INTRODUCTION TO KEELOQ
All KEELOQ encoders use the KEELOQ code hopping
technology to make each transmission by an encoder
unique. The encoder transmissions have two parts.
The ﬁrst part changes each time the encoder is acti-
vated and is called the hopping code part and is
encrypted. The second part is the unencrypted part of
the transmission, principally containing the encoder’s
serial number identifying it to a decoder. Refer to
DS91002, Introduction to KEELOQ.
The hopping code contains function information, a dis-
crimination value, and a synchronization counter. This
information is encrypted by an encryption algorithm
before being transmitted. A 64-bit encryption key is
used by the encryption algorithm. If one bit in the data
that is encrypted changes, the result is that an average
of half the bits in the output will change. As a result, the
hopping code changes dramatically for each transmis-
sion and can not be predicted.
The encoder transmits up to four bits of function infor-
mation. Up to 15 different functions are available.
Stored in the encoder EEPROM, this information can
be used to check integrity of decryption operation by a
decoder. If known information is inserted into the trans-
mitted string before encryption, the same information
can be used at the decoder to check whether the infor-
mation has been decrypted correctly. 12 bits (including
overﬂow bits) are available in the Microchip HCSXXX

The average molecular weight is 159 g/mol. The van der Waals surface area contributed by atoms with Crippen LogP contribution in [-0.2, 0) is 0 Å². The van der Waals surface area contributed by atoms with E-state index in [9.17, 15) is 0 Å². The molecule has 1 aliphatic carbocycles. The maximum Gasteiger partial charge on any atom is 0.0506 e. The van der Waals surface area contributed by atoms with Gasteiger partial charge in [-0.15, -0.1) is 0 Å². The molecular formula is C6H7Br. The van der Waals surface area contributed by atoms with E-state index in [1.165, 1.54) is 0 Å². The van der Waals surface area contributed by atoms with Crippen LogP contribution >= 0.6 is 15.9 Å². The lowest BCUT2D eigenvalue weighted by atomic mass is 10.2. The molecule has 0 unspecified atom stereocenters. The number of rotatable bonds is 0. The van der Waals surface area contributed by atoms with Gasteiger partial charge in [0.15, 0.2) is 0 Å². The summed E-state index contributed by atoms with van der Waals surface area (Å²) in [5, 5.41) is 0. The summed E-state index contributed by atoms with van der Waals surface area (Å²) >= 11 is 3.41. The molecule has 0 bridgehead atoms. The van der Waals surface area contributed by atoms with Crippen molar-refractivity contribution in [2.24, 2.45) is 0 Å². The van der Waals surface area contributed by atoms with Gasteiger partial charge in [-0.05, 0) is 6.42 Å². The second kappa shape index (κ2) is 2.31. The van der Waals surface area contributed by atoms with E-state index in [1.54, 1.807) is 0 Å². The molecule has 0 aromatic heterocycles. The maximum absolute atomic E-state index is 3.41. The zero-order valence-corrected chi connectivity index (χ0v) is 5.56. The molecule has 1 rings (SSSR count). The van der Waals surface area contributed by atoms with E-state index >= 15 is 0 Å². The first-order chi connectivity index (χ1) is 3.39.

The transmitted word contains a 16-bit synchronization
counter. The synchronization information is used at the
decoder to determine whether a transmission is valid or
is a repetition of a previous transmission. Previous
codes are rejected to safeguard against code grabbers.
The HSC300 and HCS301 encoders transmit two over-
ﬂow bits which may be used to extend the range of the
synchronization counter from 65,536 to 196,608 button
operations. The HCS360 and HCS361 encoders trans-
mit one overﬂow bit which can be used to extend the
range of the synchronization counter from 65,536 to
131,071 button operations.
The encoder’s serial number is transmitted every time
the button is pressed. The serial number is transmitted
unencrypted as part of the transmission and serves to
identify the encoder to the decoder.
Other Status and Function Information
The HCS200, HCS300, and HCS301 encoders include
provision for four bits of function information and two
status bits in the ﬁxed code portion of its transmission.
The two status bits indicate whether a repeated trans-
mission is being sent, and whether the battery voltage
is low. The HCS200 does not send repeated transmis-
sion information, and the bit is permanently set to ‘0’.
The HCS360/361 encoders transmit two bits that are
used as a Cyclic Redundancy check. These bits can be
used to check the integrity of the reception. Addition-
ally, the HCS360 and HCS361 encoders can extend
the length of the serial number from 28 bits to 32 bits,
replacing the unencrypted function code.
The Microchip HCSXXX encoders all have the ability to
transmit a ﬁxed seed. The seed value is programmed
into the encoder when the encoder is ﬁrst initialized
along with the counters, key, serial number, and other
information. The seed length differs from encoder to
encoder with the HCS200, HCS300, and HCS301 hav-
ing a 32-bit seed. The HCS360 and HCS361 encoders
have a 48-bit seed. The HCS200, HCS300, and
HCS301 encoders transmit the seed if all the inputs are
activated simultaneously (S0, S1, S2, and S3). The
HCS360 and HCS361 encoders transmit the seed
immediately if S0 and S3 are activated or delayed if S0
and S1 are activated for more than 3 seconds.
Table 1 summarizes seed transmissions in the Micro-
chip HCSXXX encoders
© 1996 Microchip Technology Inc.